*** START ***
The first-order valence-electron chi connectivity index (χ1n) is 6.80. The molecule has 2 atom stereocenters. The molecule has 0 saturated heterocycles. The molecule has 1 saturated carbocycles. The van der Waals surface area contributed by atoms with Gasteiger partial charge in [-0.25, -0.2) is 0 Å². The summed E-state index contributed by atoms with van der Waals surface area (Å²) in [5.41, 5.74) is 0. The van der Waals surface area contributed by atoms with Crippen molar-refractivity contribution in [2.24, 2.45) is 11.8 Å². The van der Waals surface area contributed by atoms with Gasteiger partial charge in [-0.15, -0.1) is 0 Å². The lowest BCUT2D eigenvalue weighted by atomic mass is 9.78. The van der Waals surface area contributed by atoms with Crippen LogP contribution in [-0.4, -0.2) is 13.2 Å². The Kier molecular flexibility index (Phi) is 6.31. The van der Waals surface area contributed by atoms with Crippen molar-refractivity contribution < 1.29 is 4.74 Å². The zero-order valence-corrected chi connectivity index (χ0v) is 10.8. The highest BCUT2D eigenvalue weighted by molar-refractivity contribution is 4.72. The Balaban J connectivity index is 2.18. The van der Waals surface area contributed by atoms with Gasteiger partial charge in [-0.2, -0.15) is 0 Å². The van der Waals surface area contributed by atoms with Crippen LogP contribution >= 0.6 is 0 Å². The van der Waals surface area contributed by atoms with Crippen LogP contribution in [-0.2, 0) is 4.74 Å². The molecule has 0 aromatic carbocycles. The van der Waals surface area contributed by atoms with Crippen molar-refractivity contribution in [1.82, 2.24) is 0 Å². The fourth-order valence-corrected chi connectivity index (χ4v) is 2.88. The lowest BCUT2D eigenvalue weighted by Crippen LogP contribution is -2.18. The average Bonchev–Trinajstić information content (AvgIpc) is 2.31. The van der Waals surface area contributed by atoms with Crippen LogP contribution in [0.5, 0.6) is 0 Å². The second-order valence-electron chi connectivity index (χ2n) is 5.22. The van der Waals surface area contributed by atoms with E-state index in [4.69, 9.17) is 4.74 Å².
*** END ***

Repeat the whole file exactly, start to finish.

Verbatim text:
The first-order valence-electron chi connectivity index (χ1n) is 6.80. The molecule has 2 atom stereocenters. The molecule has 0 saturated heterocycles. The molecule has 1 saturated carbocycles. The van der Waals surface area contributed by atoms with Gasteiger partial charge in [-0.25, -0.2) is 0 Å². The summed E-state index contributed by atoms with van der Waals surface area (Å²) in [5.41, 5.74) is 0. The van der Waals surface area contributed by atoms with Crippen molar-refractivity contribution in [2.24, 2.45) is 11.8 Å². The van der Waals surface area contributed by atoms with Gasteiger partial charge in [-0.15, -0.1) is 0 Å². The lowest BCUT2D eigenvalue weighted by atomic mass is 9.78. The van der Waals surface area contributed by atoms with Crippen LogP contribution in [-0.4, -0.2) is 13.2 Å². The Kier molecular flexibility index (Phi) is 6.31. The van der Waals surface area contributed by atoms with Crippen molar-refractivity contribution < 1.29 is 4.74 Å². The zero-order valence-corrected chi connectivity index (χ0v) is 10.8. The highest BCUT2D eigenvalue weighted by molar-refractivity contribution is 4.72. The Balaban J connectivity index is 2.18. The van der Waals surface area contributed by atoms with Gasteiger partial charge in [-0.2, -0.15) is 0 Å². The van der Waals surface area contributed by atoms with Crippen LogP contribution >= 0.6 is 0 Å². The van der Waals surface area contributed by atoms with Crippen LogP contribution in [-0.2, 0) is 4.74 Å². The molecule has 0 aromatic carbocycles. The van der Waals surface area contributed by atoms with Crippen molar-refractivity contribution in [1.82, 2.24) is 0 Å². The fourth-order valence-corrected chi connectivity index (χ4v) is 2.88. The lowest BCUT2D eigenvalue weighted by Crippen LogP contribution is -2.18. The average Bonchev–Trinajstić information content (AvgIpc) is 2.31. The van der Waals surface area contributed by atoms with Crippen LogP contribution in [0.5, 0.6) is 0 Å². The second-order valence-electron chi connectivity index (χ2n) is 5.22. The van der Waals surface area contributed by atoms with E-state index in [4.69, 9.17) is 4.74 Å².